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What's the point of going beyond HD for portable Windows PCs?

Dell XPS 11
Dell's XPS 11 packs 2,560 by 1,440 pixels. But what's the point?
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Let's get one thing absolutely clear. If I've been anything in my decade-long slog as a tech journalist I've been the number one fanboy for high-res screens.

Back in 2002 I bought my first high-res device, a Dell 8100 Inspiron laptop with a 15-inch UXGA panel. That's 1,600 by 1,200 pixels. Seriously impressive back then.

In 2003, I upgraded to a Dell Inspiron 8500 and WUXGA 1,920 by 1,200. A year after than I had a desktop monitor with the same resolution and about a year after that I went all the way to 2,560 by 1,600 on my desktop.

I haven't got a 4K panel yet, but I'm on the record as being literally in love. Anyway, you get the idea. I've a pretty well established penchant for pixels.

So I when I say I'm struggling to see the point in the latest ultra-high DPI portable Windows devices, I hope that doesn't come across as mere Ludditism.

Wonky Windows

Part of the problem is Windows itself. It still doesn't scale properly with variable DPIs and as I've explained before, I've seen nothing relating to Windows 8.1 that makes me think the problem has been solved at a fundamental level. Until Windows is based on vector rather than bitmap graphics, it's going to be a bit clunky switching DPI setting.

But even if Windows scaled perfectly, there's something else that doesn't. The web. Again, much of the web is based on bitmaps. The fonts will scale well and look gorgeous. PDFs do too, assuming the underlying file is high resolution.

Dell XPS 11

We love the look of the XPS 11

But an awful lot of the web doesn't scale at all. Like images, banners, mastheads and the rest. On a super-high-res desktop monitor that doesn't matter. You're not messing with the DPI. The extra resolution gives you more space to play with.

But that's not how the latest super-high-DPI devices, for instance the new Dell XPS 11 laptop and its "quad-HD" 2,560 by 1,440 panel, are meant to work. The extra res isn't there to give you more desktop real estate. It's there to sharpen image quality.

So everything you see is scaled. First up a typical webpage, say BBC news, and the fonts and browser menus will look stunning. But the BBC News logo and all the images look soft and fuzzy because they're scaled up bitmaps.

Now, I don't know about you, but I reckon the single most important application regards image quality on a laptop is the web. It hardly critical in Word or Notepad. You're probably not doing any hardcore photoshopping. And a standard HD panel has HD video content covered.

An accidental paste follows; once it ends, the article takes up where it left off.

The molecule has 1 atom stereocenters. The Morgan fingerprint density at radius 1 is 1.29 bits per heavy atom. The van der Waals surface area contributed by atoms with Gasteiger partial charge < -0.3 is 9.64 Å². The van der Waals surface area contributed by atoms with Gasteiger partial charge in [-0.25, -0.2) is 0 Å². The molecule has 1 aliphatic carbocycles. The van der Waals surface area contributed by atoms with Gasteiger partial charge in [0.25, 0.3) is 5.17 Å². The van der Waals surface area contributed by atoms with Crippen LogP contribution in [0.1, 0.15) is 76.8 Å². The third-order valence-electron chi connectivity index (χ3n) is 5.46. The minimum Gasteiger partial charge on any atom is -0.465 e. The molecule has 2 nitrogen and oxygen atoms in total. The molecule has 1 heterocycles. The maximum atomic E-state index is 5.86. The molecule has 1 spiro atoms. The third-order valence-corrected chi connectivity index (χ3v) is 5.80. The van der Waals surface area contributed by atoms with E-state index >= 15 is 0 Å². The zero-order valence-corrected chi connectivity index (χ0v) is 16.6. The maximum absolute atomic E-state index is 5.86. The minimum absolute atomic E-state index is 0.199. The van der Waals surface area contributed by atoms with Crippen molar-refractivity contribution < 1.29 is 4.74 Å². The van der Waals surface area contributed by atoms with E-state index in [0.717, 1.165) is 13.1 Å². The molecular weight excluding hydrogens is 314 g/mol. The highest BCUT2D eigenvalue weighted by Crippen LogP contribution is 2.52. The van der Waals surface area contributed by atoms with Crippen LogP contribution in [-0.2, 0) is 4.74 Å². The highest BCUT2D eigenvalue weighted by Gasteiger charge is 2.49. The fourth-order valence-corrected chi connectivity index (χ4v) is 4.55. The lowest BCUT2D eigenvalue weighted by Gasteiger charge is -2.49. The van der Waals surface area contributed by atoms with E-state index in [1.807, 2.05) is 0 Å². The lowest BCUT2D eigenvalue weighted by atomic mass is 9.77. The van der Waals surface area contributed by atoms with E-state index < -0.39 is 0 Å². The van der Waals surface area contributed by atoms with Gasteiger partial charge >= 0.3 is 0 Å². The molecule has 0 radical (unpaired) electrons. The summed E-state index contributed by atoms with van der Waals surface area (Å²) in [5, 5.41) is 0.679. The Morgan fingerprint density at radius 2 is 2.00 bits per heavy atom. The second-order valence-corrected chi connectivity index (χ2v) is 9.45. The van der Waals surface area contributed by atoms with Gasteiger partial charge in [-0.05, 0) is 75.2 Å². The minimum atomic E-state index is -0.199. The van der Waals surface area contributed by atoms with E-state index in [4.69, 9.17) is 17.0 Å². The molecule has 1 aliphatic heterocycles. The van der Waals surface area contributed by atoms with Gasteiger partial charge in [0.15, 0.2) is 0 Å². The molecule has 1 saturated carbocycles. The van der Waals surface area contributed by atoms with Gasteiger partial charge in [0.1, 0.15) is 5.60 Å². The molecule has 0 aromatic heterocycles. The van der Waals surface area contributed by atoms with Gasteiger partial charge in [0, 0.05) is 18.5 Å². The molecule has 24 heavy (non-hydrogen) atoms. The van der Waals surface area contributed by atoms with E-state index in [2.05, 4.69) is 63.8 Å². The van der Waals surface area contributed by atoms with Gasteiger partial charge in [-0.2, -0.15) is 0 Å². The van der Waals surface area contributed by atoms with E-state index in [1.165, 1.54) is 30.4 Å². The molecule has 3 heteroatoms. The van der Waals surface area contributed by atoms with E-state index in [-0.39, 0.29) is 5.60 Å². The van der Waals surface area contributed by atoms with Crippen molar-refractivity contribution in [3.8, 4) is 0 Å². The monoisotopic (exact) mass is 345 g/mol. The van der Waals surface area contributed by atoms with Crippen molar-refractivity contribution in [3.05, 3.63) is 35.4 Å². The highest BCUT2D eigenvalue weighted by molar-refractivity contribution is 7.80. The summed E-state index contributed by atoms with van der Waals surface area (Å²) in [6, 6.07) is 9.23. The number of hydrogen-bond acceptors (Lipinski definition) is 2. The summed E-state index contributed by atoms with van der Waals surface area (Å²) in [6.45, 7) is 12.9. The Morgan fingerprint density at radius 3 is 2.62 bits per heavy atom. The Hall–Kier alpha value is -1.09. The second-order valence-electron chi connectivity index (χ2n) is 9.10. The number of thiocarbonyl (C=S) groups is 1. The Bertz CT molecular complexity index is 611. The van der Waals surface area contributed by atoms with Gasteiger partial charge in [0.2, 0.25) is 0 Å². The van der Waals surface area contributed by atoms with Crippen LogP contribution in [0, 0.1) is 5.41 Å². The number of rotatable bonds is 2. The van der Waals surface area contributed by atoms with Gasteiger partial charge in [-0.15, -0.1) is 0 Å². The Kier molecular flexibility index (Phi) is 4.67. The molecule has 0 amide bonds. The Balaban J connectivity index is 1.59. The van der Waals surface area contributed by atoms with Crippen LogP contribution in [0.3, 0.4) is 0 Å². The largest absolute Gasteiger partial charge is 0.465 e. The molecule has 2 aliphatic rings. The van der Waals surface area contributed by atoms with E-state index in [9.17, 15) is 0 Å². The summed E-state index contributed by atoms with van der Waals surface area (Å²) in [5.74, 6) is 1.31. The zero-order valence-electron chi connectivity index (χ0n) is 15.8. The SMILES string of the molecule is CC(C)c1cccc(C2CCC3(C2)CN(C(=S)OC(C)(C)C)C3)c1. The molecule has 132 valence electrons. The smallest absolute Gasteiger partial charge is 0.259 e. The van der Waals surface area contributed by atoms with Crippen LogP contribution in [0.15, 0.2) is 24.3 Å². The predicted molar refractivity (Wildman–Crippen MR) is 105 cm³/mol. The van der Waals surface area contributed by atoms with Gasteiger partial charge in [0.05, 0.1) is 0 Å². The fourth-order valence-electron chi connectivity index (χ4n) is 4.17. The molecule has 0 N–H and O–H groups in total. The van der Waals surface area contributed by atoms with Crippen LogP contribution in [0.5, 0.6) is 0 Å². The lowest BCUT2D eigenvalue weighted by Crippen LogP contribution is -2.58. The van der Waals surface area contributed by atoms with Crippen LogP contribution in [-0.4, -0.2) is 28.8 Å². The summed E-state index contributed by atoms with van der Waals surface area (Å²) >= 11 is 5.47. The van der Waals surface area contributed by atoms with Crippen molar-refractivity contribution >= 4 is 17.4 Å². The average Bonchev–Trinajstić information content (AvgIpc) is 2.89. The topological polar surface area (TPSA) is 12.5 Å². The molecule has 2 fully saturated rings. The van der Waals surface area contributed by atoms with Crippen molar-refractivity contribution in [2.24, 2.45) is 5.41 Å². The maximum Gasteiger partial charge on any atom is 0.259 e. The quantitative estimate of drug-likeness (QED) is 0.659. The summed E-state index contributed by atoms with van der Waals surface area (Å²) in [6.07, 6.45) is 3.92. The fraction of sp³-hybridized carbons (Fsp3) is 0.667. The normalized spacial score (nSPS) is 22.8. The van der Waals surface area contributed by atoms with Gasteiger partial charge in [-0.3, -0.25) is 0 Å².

The fuzziness factor

I can get my head around super-high DPI on a smartphone. It allows you to get a full overview of webpages and makes the rest of the UI look fantastic. Also, the screen is so small, the fuzziness is less of a factor. And on a smartphone you're probably using the rest of the UI more than you're using the browser.

But what, exactly, is the point of an ultra-HD on a portable device like a laptop beyond some snazzy icons? Indeed, I reckon a straight 1080p panel on a laptop is your best bet. That gives you plenty of space to work with and you can run the inteface at default DPI settings and still have text that's large enough to be reasonably legible.

With 2,560 by 1,600 on a portable panel, you have a choice between fuzzy bitmaps or sharpness combined with microscopic text. There is no ideal solution.

I suppose if I was Microsoft, I'd point out the the Metro, sorry Modern UI, does indeed scale to DPI properly. But I just don't think people spend that much time on Windows devices in Modern UI. They're either typing text or consuming content, neither of which really benefits from bonker DPI.

Of course I could be missing something super obvious. Answers on a postcard, please.


Technology and cars. Increasingly the twain shall meet. Which is handy, because Jeremy (Twitter) is addicted to both. Long-time tech journalist, former editor of iCar magazine and incumbent car guru for T3 magazine, Jeremy reckons in-car technology is about to go thermonuclear. No, not exploding cars. That would be silly. And dangerous. But rather an explosive period of unprecedented innovation. Enjoy the ride.